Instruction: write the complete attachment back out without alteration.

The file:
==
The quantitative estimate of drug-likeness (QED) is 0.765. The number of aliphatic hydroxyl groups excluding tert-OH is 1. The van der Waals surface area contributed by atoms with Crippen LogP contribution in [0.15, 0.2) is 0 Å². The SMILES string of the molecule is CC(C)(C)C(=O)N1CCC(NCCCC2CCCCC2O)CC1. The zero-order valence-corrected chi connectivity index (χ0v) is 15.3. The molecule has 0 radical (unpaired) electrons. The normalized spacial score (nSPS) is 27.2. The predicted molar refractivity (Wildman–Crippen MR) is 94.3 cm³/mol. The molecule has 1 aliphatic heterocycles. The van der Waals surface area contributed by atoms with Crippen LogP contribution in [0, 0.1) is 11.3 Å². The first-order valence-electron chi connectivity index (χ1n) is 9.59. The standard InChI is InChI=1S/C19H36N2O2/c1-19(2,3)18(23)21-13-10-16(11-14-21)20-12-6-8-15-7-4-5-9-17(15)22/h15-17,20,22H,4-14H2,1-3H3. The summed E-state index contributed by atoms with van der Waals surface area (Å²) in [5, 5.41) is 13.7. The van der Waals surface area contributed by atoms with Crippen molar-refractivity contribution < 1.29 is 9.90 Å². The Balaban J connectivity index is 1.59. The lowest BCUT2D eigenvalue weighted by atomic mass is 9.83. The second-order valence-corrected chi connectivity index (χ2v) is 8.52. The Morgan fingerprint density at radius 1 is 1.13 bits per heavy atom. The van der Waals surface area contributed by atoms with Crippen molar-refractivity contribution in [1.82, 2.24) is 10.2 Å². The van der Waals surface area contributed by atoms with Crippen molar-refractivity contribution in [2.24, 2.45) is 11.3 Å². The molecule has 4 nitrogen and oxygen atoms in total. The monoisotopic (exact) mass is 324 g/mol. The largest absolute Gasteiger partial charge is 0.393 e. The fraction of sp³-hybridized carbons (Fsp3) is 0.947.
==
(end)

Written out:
The quantitative estimate of drug-likeness (QED) is 0.765. The number of aliphatic hydroxyl groups excluding tert-OH is 1. The van der Waals surface area contributed by atoms with Crippen LogP contribution in [0.15, 0.2) is 0 Å². The SMILES string of the molecule is CC(C)(C)C(=O)N1CCC(NCCCC2CCCCC2O)CC1. The zero-order valence-corrected chi connectivity index (χ0v) is 15.3. The molecule has 0 radical (unpaired) electrons. The normalized spacial score (nSPS) is 27.2. The predicted molar refractivity (Wildman–Crippen MR) is 94.3 cm³/mol. The molecule has 1 aliphatic heterocycles. The van der Waals surface area contributed by atoms with Crippen LogP contribution in [0, 0.1) is 11.3 Å². The first-order valence-electron chi connectivity index (χ1n) is 9.59. The standard InChI is InChI=1S/C19H36N2O2/c1-19(2,3)18(23)21-13-10-16(11-14-21)20-12-6-8-15-7-4-5-9-17(15)22/h15-17,20,22H,4-14H2,1-3H3. The summed E-state index contributed by atoms with van der Waals surface area (Å²) in [5, 5.41) is 13.7. The van der Waals surface area contributed by atoms with Crippen molar-refractivity contribution < 1.29 is 9.90 Å². The Balaban J connectivity index is 1.59. The lowest BCUT2D eigenvalue weighted by atomic mass is 9.83. The second-order valence-corrected chi connectivity index (χ2v) is 8.52. The Morgan fingerprint density at radius 1 is 1.13 bits per heavy atom. The van der Waals surface area contributed by atoms with Crippen molar-refractivity contribution in [1.82, 2.24) is 10.2 Å². The van der Waals surface area contributed by atoms with Crippen molar-refractivity contribution in [2.24, 2.45) is 11.3 Å². The molecule has 4 nitrogen and oxygen atoms in total. The monoisotopic (exact) mass is 324 g/mol. The largest absolute Gasteiger partial charge is 0.393 e. The fraction of sp³-hybridized carbons (Fsp3) is 0.947.